These are reasonable examples of stereotyping.  They harm no one because they are purely personal, and help the individual determine a course that causes them more enjoyment, or at any rate, less stress.

on Dec 08, 2012

Campaigner
Just so everybody understands, misogony means 'womanhating'. And "hate" to me really means Hate. Not disliking or being funny, but hateful. Like sabotaging carbreaks or throwing heavy stones so the person has a chance of dying.
As a writer, I've been fighting a one-man war against the words "misogyny," "Islamophobia," and "homophobia" for years, along with less politically-charged things like the use of "women" as an adjective. But that doesn't mean the problem isn't there, only that we are calling it by the wrong thing.

on Dec 11, 2012

I am also a writer, and i have been fighting ignorant linguistics for sometime. I never refer to "god" in gender-form, I never attach "Phobia" to something that isn't a psychological illness.

 

Social construct phobias are ugly - nobody for instance, can prove to have a "phobia of homosexuals" but there is support for a "phobia of being homosexual". There is also no basis for a mental illness of fearing Islam or Christianity. There are good reasons to fear some of the things people do, but social organisms aren't capable of having fear - they are capable of acting on discrimination based on anxieties.

 

As for stereotyping with strong language, this goes back to philosophy and critical thinking. People feel they have more power in their voice (written or spoken) when using pejoratives and conjecture with terminology like "infanticide" to  describe the issue of abortion, "death panels" or describing things in the extreme. We all know someone who does it - you want to make a comment about something simple as "Man, i have to work overtime this weekend" and you can't because the person near you will invade your ears with "Yeah, i am tired of getting raped".

 

I believe personally, the solution is to let people know that using extreme language, and pejoratives for EVERYTHING is just like typing in all caps. Nobody likes it, and it makes the writer/speaker look naive and narrow minded.

on Dec 17, 2012

Frogboy

As great as that sounds.. its not as if the gaming industry is an island. These attitudes etc are things that permeate society. That certainly doesn't justify it, but does allude to the larger issue that no amount of changes in the game industry itself are going to solve. I mean its all great to discuss a perfect world, but "reality bites" and the game industry does, and will continue to reflect the society it belongs to.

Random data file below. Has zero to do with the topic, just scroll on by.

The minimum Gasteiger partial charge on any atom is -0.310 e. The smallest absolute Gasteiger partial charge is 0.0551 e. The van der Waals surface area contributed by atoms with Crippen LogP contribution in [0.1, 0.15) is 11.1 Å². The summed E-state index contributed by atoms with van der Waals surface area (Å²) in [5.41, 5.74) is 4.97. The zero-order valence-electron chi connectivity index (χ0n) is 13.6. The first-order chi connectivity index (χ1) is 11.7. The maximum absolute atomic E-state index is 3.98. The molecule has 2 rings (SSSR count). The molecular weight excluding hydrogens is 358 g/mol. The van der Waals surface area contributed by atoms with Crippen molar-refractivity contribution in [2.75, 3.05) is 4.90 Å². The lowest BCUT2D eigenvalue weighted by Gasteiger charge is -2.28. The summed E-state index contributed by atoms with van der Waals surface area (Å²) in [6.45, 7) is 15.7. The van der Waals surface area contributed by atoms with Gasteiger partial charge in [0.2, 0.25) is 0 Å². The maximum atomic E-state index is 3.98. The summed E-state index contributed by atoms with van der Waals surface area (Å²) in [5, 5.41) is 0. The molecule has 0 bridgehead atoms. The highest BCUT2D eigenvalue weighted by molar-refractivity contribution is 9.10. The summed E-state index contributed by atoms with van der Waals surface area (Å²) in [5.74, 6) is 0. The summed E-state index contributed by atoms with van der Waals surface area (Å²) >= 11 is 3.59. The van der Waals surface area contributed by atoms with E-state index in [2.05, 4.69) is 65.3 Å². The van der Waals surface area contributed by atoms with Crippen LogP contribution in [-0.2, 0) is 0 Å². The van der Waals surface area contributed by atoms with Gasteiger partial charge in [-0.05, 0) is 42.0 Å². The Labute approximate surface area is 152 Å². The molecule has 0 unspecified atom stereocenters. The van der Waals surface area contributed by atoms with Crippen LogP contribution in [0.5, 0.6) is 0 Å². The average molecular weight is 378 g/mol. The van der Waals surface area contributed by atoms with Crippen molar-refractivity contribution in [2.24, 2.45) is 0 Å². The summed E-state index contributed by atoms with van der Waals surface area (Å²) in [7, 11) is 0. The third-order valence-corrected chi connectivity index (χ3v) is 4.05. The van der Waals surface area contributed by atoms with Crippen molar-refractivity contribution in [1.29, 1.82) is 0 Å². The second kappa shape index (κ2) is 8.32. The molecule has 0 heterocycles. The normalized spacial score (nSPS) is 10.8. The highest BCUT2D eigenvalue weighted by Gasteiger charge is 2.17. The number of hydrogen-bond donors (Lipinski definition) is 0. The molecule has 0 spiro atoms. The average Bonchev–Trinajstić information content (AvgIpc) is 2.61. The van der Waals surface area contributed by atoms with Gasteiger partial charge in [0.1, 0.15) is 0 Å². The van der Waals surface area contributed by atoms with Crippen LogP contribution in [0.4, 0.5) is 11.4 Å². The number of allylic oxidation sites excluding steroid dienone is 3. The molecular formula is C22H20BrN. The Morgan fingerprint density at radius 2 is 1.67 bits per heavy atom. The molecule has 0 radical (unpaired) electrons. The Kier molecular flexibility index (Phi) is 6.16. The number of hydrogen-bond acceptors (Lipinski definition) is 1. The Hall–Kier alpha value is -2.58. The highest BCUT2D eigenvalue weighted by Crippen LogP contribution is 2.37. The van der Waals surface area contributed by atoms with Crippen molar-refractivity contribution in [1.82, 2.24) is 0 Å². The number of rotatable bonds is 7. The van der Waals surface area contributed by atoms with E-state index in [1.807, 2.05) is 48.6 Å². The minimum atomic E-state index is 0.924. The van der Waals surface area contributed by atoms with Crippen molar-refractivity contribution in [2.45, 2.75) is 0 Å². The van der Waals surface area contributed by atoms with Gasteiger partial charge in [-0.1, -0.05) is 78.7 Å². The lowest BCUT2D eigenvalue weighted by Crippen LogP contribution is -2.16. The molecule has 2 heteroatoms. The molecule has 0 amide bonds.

I very much disagree with part of this.

While I can agree that the world is not a perfect place and that far more work needs to be done. The game industry is exceptionally full of misogyny. The game industry is peculiar in a lot of ugly ways from other industries. It seems particularly effective at attracting uniquely hateful people with a lot of excess energy to expend.



Why do you think this is? 

In my experence a lot of programmers are on the Autistic spectrum (High functioning Aspergers like myself) with impared social skills to some extent but other then a few minor issues that someone always steps in to correct I have never seen a problem. 

Are the people in the gameing industry different or is it the companies that are different?  I didn't take a programming position in the gameing industry that had a slightly higher salary because the job security was non-existant and the company did not feel very professional. 

on Dec 19, 2012

Misogyny in gaming

Telecom is way worse...

I am thinking it is 2 separate issues, a generational thing and an immaturity thing. The bunch of bald, old farts I've worked with who know ITU technical specs inside and out have some pretty crappy opinions about their own wives, let alone female programmers. As a teenager I've said alot of things I didn't really mean simply for shock value.

-Teenage males are mostly retards that will grow out of it
-Old boyz club turds come from a different and unbalanced generation with strange biases that don't propagate outside of their generation. They also get more weight then they deserve because of the ice cream cone demographic shape they belong to.

I don't see this problem that much in mature adults belonging to my generation(X) and below...Disassociative personality disorder CEO types notwithstanding (they see everyone as objects for their own gratification, so are they really misogynists?)

on Dec 20, 2012

LORD-ORION
-Teenage males are mostly retards that will grow out of it

To be fair to teenage boys, most of them are simply basing their view of the world on a massive quantity of coherent and consistent falsehood which they get from TV, lacking the personal experience to realize that it is satire and not reality.

Hence the 'growing out of' part.

Realizing that you should consciously guard against tainting your views based on the nonsense that occurs on TV (or better yet, abstaining from TV) is a great way to be mature for your age